Sitting cross-legged on the floor at the Oasis Café waiting for a very exciting moment- a fried egg. Flies are swarming in the sunshine. As the sun rises over the Himalayas and light comes out so do the cows, the dogs, the horses, the monkeys, and the flies. I arrived in Rishikesh, India one week ago and will be here for two months so I better get used to it.
Rishikesh is a holy and spiritual town for Hindus. It is here that yoga started more than 3,000 years ago. You cannot find any meat and the last chicken coops at street-side markets are visible ½ mile before Rishikesh. Eggs are possible, but only at a few westernized cafes. Good thing Oasis Café is right around the corner as it is my place to go crazy and indulge in an egg or veggie burger with pan-fried rosemary potatoes.
Country of Opposites, Yoga, and Cows
Incredible India, as the tourist campaign slogan goes, is a place of opposites. Only in India can you embrace the beauty of hundreds of people chanting along the holy Ganges River, but just a few seconds earlier while walking down the street can you find yourself dodging cow shit and trash. Only in India does the traffic chaos function like a well-oiled machine. Streets are lined with scooters transporting entire families with small babies and of course no helmets, there are jammed pack tuk-tuks and trucks carrying produce with seating space on top for people. There are busses with luggage on top and of course people too. People on bicycles transport their daily goods to sell at the market and those with no bicycle push their vegetable carts. Then there are the brave ones, school children included, who have faith to cross diagonally into oncoming traffic. It’s a real life game of Frogger.
Of course in the middle of all this are the cows that righteously lie down on the road. As the cows are holy in India, everything maneuvers around them. My temporary best friend now is not my dog, Ingrid, but a baby cow that hangs out at the corner shop on my street. I have been told that feeding the cows is good karma. We can all use a little help, so each night she gets some of my dinner and gently eats from my hand. I won’t be eating veal anytime soon and am very happy my last meal before leaving the States was a great cheeseburger at a Manhattan diner. It may have been my last. Being with the cows everyday, I can see how gentle they are. They beg like dogs and go to people’s front doors and moo for food or a rub on the head.
My yoga teacher training program started this week. My body aches from the four hours of yoga a day. The heat exhausts and irritates me, as I am not used to it. My room is basic; the water shuts on and off. When I arrived I had to clean my room. Laundry is done in a bucket. The food at the school is sattvic, meaning, bare minimum. Breakfast, lunch, dinner – it’s all the same to me. Curry, dal (lentils), rice, curry, dal, rice, and you guessed it, the same again in the evening. The same vegetables are served daily, since they only serve what is in season. Makes sense and an opposite idea from the States where we can get tomatoes and anything we want in the middle of winter. I wouldn’t change anything. I learned more this week than I have in years and many of my questions have been magically answered. The teachers are amazing and although sitting in meditation at 5am is painful mentally and physically, there is a calmness that I feel and LOVE.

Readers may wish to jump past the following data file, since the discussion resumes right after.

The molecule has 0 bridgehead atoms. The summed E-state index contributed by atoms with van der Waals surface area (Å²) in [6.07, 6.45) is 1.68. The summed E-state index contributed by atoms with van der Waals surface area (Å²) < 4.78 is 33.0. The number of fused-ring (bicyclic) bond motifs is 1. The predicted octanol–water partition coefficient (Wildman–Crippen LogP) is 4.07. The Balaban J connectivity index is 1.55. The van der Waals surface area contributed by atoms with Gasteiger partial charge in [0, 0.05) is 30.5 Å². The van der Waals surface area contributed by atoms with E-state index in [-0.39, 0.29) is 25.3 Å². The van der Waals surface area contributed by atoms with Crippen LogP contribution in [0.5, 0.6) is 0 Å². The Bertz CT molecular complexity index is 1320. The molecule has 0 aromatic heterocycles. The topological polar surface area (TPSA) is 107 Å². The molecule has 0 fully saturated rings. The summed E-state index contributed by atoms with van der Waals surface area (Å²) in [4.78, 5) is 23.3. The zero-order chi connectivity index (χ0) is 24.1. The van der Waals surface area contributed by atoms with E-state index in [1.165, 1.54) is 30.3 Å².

It Is What It Is
After my first day, I started to get the claws out and complained to myself and some other students about the things that inconvenienced me and how can this be so. Then I thought, Pam, you are in India learning to become a yoga teacher. You came here for the full spiritual experience. You are living ashram-style and this is not a luxury hotel on a beautiful Greek Island. Deal with it and move on. I did.
Now when I walk through the streets I accept the crowds of people and notice their colorful clothes, the heat is way better than the horrible winter, the noise also includes a loud speaker of Om that wakes me up in the morning, and the gifts from the cows and the flies…well this means that I can laugh each day as I walk together with cows on my way to class. No where else in the world will this happen. As with everything in life there is good and bad, pleasure and pain, sunshine and rain. The key to a happy life is to find the balance and keep it in the center of the two. This is what yoga is about. So to keep my balance in the center of cows and swarms of flies, I just hold my breath and walk fast.
I have been watching people clean with Indian-style brooms. The men make and sell them and the women use them. Typical. When people clean the areas around the storefronts, the lobby of the school, or even the area on the street where people often take a seat, they use these brooms. It amazes me. They just push the dirt away from the small area. I never saw anyone using a dust pan to pick up the dirt. We all know what happens to the dirt. Of course, it just blows back to the same spot and the people push it away again.
Pushing dirt away….hmm, made me think about my own life. How often I did not want to deal with things that were too painful. How often I denied that maybe my decisions were not the best ones for me. How often I blamed others for my own emotional challenges. I pushed lots of dirt away and it kept coming back. I still push dirt, but it has been a lot less once I started to trust my intuition and listen to myself. Only when I started to admit that I did not have all the answers was I able to learn and grow.
So my friends, think about this for a moment.
Is there any ‘dirt’ in your life that you keep pushing away?
Do you think you have all the right answers?
Are there emotions or challenges that keep coming up in your life?
If so, then take the time to confront the dirt and get a dust pan. Sweep it up and throw it away.